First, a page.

Ascension Day, which fell on the 13th
year, is marked at Brasenose College with two long-standing traditions.
Firstly, the Beating of the Bounds ceremony passed through Brasenose during the
morning of Ascension Day. This rite has its ancient origins in the days before
maps were commonplace, when it was important for property owners to establish
and maintain the boundaries to their land. A custom developed whereby the
bounds of land were periodically walked, and boundary stones struck to ‘mark'
these bounds. The boundaries of the parishes of the churches of St. Michael at
the Northgate and St. Mary the Virgin (also known as the ‘University Church')
pass through Brasenose College and on Ascension Day groups from both parishes
visit and mark the boundary stones located on certain walls of the college by
marking them with the year in chalk and beating them with willow sticks. It is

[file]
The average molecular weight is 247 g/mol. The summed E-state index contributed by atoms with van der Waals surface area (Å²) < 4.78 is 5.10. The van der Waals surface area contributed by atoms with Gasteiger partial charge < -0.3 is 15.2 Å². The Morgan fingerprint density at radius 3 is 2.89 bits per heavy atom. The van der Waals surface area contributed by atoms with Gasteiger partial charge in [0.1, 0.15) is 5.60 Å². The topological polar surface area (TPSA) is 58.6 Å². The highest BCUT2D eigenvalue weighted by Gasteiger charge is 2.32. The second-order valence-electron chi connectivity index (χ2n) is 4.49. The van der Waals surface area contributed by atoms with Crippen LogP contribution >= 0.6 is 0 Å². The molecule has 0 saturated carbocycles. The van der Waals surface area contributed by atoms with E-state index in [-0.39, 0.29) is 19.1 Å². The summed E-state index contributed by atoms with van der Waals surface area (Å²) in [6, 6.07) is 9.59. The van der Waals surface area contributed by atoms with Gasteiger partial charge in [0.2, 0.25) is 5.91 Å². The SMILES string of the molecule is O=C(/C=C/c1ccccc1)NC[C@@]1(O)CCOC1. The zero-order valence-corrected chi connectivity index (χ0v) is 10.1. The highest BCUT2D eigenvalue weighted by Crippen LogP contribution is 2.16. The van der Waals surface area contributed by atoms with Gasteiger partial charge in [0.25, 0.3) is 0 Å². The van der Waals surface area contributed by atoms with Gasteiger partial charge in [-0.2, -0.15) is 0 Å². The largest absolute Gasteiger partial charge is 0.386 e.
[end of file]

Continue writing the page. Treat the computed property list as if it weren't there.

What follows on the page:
said that, in days gone by, children would be punished if they were unable to identify
parish boundaries, and the beating with sticks tradition evolved from the wish
to exact an annual revenge on boundary markers. The brief ceremony was led by
our Chaplain, the Reverend Graeme Richardson, and was well-attended by students,
staff and visitors. Both church groups are served sweets or cakes in the College.
At lunch time on Ascension Day each year, Brasenose College
members are permitted to enter Lincoln College via a connecting door between
the two colleges. The door is opened for five minutes and it is the only time
during the year that this door is unlocked. Brasenose members are served an ale
by Lincoln College, which is traditionally flavoured with ground ivy, handpicked
by the Lincoln College butler in local woods, to discourage Brasenose members
from taking liberties with the kind hospitality by requesting more than one
pint. Opinions on the origin of this tradition vary, but the two most popular
explanations are that, centuries ago, either a Brasenose member was pursued by
a mob from the town and murdered because Lincoln students refused to open their
gates to him, or that a Lincoln member killed a Brasenose man in a duel. Either
way, Lincoln College's penitence is gratefully received by Brasenose members
and a large number of students took part in this year's event.